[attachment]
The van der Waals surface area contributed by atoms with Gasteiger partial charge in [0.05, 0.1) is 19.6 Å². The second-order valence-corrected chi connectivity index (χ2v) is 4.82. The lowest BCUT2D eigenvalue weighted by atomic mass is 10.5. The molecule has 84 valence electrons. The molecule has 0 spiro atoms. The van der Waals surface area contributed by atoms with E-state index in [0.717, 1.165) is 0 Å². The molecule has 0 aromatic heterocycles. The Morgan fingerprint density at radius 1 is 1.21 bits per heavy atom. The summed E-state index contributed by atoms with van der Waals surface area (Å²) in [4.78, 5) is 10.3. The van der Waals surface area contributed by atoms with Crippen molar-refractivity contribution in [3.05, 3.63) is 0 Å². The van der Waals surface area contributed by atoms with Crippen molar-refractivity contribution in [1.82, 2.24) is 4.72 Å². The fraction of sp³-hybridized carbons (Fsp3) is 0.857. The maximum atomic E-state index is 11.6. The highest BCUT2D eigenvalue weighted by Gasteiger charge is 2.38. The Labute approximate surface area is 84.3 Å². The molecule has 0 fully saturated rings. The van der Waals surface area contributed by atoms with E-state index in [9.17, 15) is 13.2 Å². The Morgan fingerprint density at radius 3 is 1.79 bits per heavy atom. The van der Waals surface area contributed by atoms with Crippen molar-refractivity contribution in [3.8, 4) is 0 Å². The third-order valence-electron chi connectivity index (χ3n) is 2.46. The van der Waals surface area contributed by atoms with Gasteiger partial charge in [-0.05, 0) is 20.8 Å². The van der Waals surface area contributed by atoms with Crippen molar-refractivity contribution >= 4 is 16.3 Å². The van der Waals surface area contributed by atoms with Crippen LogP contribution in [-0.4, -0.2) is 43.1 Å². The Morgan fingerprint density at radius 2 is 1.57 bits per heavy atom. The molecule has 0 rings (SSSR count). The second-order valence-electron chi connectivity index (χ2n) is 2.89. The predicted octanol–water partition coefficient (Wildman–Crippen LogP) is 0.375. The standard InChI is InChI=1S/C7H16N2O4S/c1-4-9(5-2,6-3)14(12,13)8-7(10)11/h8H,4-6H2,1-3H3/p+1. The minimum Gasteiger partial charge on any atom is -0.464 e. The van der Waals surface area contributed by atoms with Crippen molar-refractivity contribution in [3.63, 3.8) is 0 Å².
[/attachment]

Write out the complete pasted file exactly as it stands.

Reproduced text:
The van der Waals surface area contributed by atoms with Gasteiger partial charge in [0.05, 0.1) is 19.6 Å². The second-order valence-corrected chi connectivity index (χ2v) is 4.82. The lowest BCUT2D eigenvalue weighted by atomic mass is 10.5. The molecule has 84 valence electrons. The molecule has 0 spiro atoms. The van der Waals surface area contributed by atoms with E-state index in [0.717, 1.165) is 0 Å². The molecule has 0 aromatic heterocycles. The Morgan fingerprint density at radius 1 is 1.21 bits per heavy atom. The summed E-state index contributed by atoms with van der Waals surface area (Å²) in [4.78, 5) is 10.3. The van der Waals surface area contributed by atoms with Crippen molar-refractivity contribution in [3.05, 3.63) is 0 Å². The van der Waals surface area contributed by atoms with Crippen molar-refractivity contribution in [1.82, 2.24) is 4.72 Å². The fraction of sp³-hybridized carbons (Fsp3) is 0.857. The maximum atomic E-state index is 11.6. The highest BCUT2D eigenvalue weighted by Gasteiger charge is 2.38. The Labute approximate surface area is 84.3 Å². The molecule has 0 fully saturated rings. The van der Waals surface area contributed by atoms with E-state index in [9.17, 15) is 13.2 Å². The Morgan fingerprint density at radius 3 is 1.79 bits per heavy atom. The van der Waals surface area contributed by atoms with Crippen molar-refractivity contribution in [3.8, 4) is 0 Å². The third-order valence-electron chi connectivity index (χ3n) is 2.46. The van der Waals surface area contributed by atoms with Gasteiger partial charge in [-0.05, 0) is 20.8 Å². The van der Waals surface area contributed by atoms with Crippen molar-refractivity contribution >= 4 is 16.3 Å². The van der Waals surface area contributed by atoms with Crippen LogP contribution in [-0.4, -0.2) is 43.1 Å². The Morgan fingerprint density at radius 2 is 1.57 bits per heavy atom. The molecule has 0 rings (SSSR count). The second-order valence-electron chi connectivity index (χ2n) is 2.89. The predicted octanol–water partition coefficient (Wildman–Crippen LogP) is 0.375. The standard InChI is InChI=1S/C7H16N2O4S/c1-4-9(5-2,6-3)14(12,13)8-7(10)11/h8H,4-6H2,1-3H3/p+1. The minimum Gasteiger partial charge on any atom is -0.464 e. The van der Waals surface area contributed by atoms with Crippen molar-refractivity contribution in [3.63, 3.8) is 0 Å².